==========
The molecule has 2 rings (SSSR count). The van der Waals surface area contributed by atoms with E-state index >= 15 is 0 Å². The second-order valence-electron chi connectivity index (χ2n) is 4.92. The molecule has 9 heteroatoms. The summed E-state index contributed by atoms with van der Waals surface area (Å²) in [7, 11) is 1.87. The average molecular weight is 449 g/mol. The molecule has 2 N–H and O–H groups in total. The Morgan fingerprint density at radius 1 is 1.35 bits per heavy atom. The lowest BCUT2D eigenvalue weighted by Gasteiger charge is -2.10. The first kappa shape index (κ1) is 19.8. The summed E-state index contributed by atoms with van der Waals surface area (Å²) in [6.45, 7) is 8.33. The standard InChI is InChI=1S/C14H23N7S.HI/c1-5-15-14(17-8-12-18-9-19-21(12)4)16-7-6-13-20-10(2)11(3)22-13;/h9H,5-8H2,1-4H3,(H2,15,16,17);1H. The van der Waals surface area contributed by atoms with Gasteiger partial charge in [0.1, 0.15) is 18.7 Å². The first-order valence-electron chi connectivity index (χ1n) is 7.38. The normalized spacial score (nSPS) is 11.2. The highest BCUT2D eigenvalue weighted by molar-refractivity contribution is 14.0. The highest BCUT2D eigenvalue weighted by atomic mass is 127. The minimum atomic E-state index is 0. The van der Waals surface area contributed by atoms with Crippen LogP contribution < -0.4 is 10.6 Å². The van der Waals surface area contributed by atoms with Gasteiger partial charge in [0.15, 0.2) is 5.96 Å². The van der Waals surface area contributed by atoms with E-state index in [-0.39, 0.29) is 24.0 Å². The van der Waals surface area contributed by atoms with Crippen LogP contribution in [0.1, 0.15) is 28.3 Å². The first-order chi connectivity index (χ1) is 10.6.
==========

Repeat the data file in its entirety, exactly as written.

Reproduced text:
The molecule has 2 rings (SSSR count). The van der Waals surface area contributed by atoms with E-state index >= 15 is 0 Å². The second-order valence-electron chi connectivity index (χ2n) is 4.92. The molecule has 9 heteroatoms. The summed E-state index contributed by atoms with van der Waals surface area (Å²) in [7, 11) is 1.87. The average molecular weight is 449 g/mol. The molecule has 2 N–H and O–H groups in total. The Morgan fingerprint density at radius 1 is 1.35 bits per heavy atom. The lowest BCUT2D eigenvalue weighted by Gasteiger charge is -2.10. The first kappa shape index (κ1) is 19.8. The summed E-state index contributed by atoms with van der Waals surface area (Å²) in [6.45, 7) is 8.33. The standard InChI is InChI=1S/C14H23N7S.HI/c1-5-15-14(17-8-12-18-9-19-21(12)4)16-7-6-13-20-10(2)11(3)22-13;/h9H,5-8H2,1-4H3,(H2,15,16,17);1H. The van der Waals surface area contributed by atoms with Gasteiger partial charge in [0.1, 0.15) is 18.7 Å². The first-order valence-electron chi connectivity index (χ1n) is 7.38. The normalized spacial score (nSPS) is 11.2. The highest BCUT2D eigenvalue weighted by molar-refractivity contribution is 14.0. The highest BCUT2D eigenvalue weighted by atomic mass is 127. The minimum atomic E-state index is 0. The van der Waals surface area contributed by atoms with Crippen LogP contribution < -0.4 is 10.6 Å². The van der Waals surface area contributed by atoms with Gasteiger partial charge in [0.15, 0.2) is 5.96 Å². The van der Waals surface area contributed by atoms with E-state index in [-0.39, 0.29) is 24.0 Å². The van der Waals surface area contributed by atoms with Crippen LogP contribution in [0.1, 0.15) is 28.3 Å². The first-order chi connectivity index (χ1) is 10.6.